The first book was mainly about Robert's flight training, both with his mother and at Radcliffe. Once he is accepted into R&E, the preparations before deployment are rushed to get more sigilrists to Europe. Once there, he is plunged into the brutal life of rescue without delay. The work is intense and physically draining, only periodically relieved by a lull in the action. Robert gets the same type of ridicule as he had to endure at Radcliffe, but he slowly proves himself. He and Danielle are still in a relationship, but haven't been together for several months. His hoped for leave before deployment had been cancelled, and her schedule as assistant to a senator didn't align with any opportunity he had for leave later. Not for several months at least, and then they have to settle for a shabby room over a brothel in Le Havre rather than a suite in Paris as they had planned. Robert is loyal to his fellow sigilrists, yet also troubled by a strategy proposed by his commander, which he confides to Danielle. He is supposedly a major part of the plan, perhaps the reason he was allowed into the Corps to begin with, but the details are kept from him. That strategy would be in violation of the Rouen Conventions, as was the case with a few of his unit's actions already. In spite of his misgivings, he still feels their motives are good, and only confided to Danielle as a way to work out his reservations in his own head.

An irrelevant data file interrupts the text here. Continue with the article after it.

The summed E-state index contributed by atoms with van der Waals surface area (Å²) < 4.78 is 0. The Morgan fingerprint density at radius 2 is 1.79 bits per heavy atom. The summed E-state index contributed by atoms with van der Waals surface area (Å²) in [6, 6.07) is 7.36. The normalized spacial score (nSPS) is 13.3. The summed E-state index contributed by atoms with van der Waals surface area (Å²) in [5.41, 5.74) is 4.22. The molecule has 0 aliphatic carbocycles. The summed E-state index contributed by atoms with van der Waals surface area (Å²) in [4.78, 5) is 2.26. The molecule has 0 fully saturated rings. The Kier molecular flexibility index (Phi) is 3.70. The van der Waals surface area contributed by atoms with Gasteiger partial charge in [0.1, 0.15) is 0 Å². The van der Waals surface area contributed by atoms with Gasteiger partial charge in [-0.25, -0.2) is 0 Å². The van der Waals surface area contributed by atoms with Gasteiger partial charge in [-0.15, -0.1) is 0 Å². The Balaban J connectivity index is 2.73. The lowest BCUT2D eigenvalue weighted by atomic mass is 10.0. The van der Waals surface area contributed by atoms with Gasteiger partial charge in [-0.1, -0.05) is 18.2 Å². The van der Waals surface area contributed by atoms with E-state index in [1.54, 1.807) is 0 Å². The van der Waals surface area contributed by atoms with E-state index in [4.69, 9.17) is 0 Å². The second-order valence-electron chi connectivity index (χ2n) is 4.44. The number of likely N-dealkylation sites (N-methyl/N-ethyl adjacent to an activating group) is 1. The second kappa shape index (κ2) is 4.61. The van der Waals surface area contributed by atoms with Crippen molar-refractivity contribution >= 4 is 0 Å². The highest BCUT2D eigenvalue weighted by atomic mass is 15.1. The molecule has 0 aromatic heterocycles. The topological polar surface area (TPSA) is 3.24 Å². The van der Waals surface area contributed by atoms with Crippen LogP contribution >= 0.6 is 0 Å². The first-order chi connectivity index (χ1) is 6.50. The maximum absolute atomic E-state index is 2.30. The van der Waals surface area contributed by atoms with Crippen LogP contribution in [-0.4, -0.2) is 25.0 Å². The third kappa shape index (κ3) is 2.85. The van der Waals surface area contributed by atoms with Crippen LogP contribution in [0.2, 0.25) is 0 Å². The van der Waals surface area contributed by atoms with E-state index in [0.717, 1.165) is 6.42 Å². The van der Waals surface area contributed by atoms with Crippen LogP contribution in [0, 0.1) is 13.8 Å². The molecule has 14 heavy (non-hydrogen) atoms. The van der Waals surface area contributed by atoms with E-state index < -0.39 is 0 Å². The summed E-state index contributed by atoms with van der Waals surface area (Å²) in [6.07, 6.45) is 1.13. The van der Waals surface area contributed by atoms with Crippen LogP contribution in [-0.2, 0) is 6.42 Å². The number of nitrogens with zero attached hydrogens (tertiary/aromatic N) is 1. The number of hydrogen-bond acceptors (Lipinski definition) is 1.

All wars are tragic, but some are more so than others. World War I was one of the most preventable in history, as well as one of the most poorly managed. This version is no different. It's the major reason I'd rate this book below the first one. It is well written and exciting, and I enjoyed most of it, but it is also depressing. Not only do both sides ignore the previously agreed upon restrictions, it leads to different factions among the allies at odds with one another. War absolutely is hell, but it's insanity when it's American firing on American due to a disagreement on policy and strategy. The war does end, but I'm wondering if the cost was too high. No word yet if there will be another book in this series. If there is I may read it, but maybe not if it concerns other conflicts rather than a move toward a more humanitarian use of sigilry.


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Tom Miller

2018, 2019

Amazon Links:
Philosopher's Flight
Philosopher's War